Wednesday, May 4, 2011

Peace Rally

Sorry, no San Juan Bautista post today. I'll resume tomorrow.

A peace rally was held last night in front of the Briggs Building in downtown Hollister. I heard that about 200 of us had come down to show our concern about the sudden increase in violent crime and gang activity.

The most recent incident occurred over the weekend. Early Saturday morning, a 14-year-old girl was shot to death.  The local police say it was an accident.  Although, the shooting was not thought to be gang-related, the gun used in the incident belonged to a gang member. To learn more about recent events, check out this article published by the Hollister Free Lance.

The rally was an impromptu call to the community by our leaders in government, education, and law enforcement to stand together in unity against violence. Some people dismiss it as a photo opportunity for the politicians. All I can say is that in the dark it's tough to take great photos. I like to think the peace rally was organized for reasons of sincerity and love and commitment for our community.

Hollister, overall, is a safe and peaceful city. To maintain that status, however, every one of us needs to be proactive.  Mike Sanchez, the San Benito County Superintendent of Schools, said it the best for me last night, " One person can't do everything, but everyone can do something."

Take 25 is participating in ABC Wednesday, a weekly meme hosted by Mrs. Nesbitt and her friends. Today is the letter P. To check out other P posts, please click HERE.

Tuesday, May 3, 2011

The Juan Bautista de Anza National Historic Trail

This week, I shall be taking you over to San Juan Bautista, which is just a short hop from Highway 25, heading west on Highway 156. 

A three-mile segment of the Juan Bautista de Anza National Historic Trail is a hiking trail in San Juan Bautista. The trail runs along the Old Stage Road, which is near the intersection of San Juan Canyon Road and San Juan Grade Road.

This national historic trail was the first overland trail from New Spain to San Francisco. It was named after Juan Bautista de Anza, of Spain, who led about 300 people—soldiers and their families—over 2,700 miles from Tubac, Sonora (now known as Nogales, Arizona) to San Francisco, California. Anza is also credited for choosing the sites for the Presidio of San Francisco  and Mission Dolores. The expedition started in October, 1775 and completed its journey in June, 1776.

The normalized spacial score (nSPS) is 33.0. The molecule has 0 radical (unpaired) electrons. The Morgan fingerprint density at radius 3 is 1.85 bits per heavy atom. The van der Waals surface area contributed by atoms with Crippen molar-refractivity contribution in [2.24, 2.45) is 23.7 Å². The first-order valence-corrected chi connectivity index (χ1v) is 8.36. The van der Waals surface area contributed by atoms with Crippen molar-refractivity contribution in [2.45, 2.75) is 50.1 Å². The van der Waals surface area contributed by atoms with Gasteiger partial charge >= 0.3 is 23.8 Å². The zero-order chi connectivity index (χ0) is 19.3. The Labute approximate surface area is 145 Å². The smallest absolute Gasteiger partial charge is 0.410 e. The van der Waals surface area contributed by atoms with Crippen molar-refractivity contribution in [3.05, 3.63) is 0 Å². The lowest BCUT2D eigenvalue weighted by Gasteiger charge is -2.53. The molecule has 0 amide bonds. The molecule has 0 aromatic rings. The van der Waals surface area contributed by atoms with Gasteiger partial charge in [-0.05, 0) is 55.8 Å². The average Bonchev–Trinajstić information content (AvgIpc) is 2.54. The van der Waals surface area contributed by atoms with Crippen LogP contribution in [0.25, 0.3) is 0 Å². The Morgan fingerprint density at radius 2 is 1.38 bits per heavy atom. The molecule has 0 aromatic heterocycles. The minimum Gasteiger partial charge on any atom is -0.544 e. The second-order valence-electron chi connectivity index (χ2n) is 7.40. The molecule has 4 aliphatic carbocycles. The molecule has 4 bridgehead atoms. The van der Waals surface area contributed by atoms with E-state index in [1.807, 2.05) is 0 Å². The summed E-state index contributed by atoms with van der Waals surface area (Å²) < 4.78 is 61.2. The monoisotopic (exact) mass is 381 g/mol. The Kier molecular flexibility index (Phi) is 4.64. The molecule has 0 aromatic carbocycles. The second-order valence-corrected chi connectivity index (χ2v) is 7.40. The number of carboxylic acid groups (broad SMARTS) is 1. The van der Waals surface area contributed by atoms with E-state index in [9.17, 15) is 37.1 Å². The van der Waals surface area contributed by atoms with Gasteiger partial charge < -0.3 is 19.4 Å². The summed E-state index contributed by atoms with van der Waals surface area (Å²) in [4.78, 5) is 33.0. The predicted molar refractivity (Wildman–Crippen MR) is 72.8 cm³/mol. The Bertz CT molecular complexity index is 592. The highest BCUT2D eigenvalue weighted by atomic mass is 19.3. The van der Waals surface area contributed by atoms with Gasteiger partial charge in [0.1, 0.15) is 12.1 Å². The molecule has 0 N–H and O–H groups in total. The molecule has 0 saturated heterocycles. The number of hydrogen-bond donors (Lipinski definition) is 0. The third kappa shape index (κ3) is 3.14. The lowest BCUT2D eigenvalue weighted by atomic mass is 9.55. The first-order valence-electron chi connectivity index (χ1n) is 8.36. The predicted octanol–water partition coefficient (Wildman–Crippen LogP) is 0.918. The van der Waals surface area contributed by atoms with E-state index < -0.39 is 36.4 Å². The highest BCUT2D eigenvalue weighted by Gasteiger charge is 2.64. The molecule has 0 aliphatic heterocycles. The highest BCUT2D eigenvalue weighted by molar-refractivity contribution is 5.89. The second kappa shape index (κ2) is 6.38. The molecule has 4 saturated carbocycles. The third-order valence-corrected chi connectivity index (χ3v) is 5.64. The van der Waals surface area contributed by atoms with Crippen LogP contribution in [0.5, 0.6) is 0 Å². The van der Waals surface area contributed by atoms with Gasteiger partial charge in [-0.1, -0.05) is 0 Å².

For more information about this national historic trail, check out these Web sites:

Monday, May 2, 2011

Rally Against Crime

No one wants to hear about horrible events.

No one want to talk about them, either.

But, it is a reality.

And, in our community the increased activity in violence and crime is a reality. No doubt, many of you in Hollister have heard about the death of a fourteen year old girl who police believe was shot accidentally. For more about that, check out this article from the Hollister Free Lance.

Tomorrow night, at 8 p.m.,  there will be a Peace Rally on the grassy corner of San Benito and Fourth Streets. My understanding is that the purpose for the rally is to show community solidarity against crime, in particular gang activity.

Mission San Juan Bautista

This week, I shall be taking you over to San Juan Bautista, which is just a short hop from Highway 25, heading west on Highway 156. 

Mission San Juan Bautista is the 15th of the 21 California missions, which were founded by Spanish Franciscan friars. It was established in 1797. The mission lies on the San Andreas Fault in the middle of San Juan Valley.  To learn more about the mission, check out its Web site.

Sunday, May 1, 2011

The City of San Juan Bautista

This week, I shall be taking you over to San Juan Bautista, which is just a short hop from Highway 25, heading west on Highway 156.

San Juan Bautista is about 7 miles west of Hollister. It is the second largest city in San Benito County with a population of about 1,400. The city was incorporated in 1869, but its history goes back to the founding of Mission San Juan Bautista  in 1797. Before the Spanish missionaries entered San Juan Valley, in 1769, the Amah Mutson  people lived in the area.

To learn more about San Juan Bautista, check out the city Web site.



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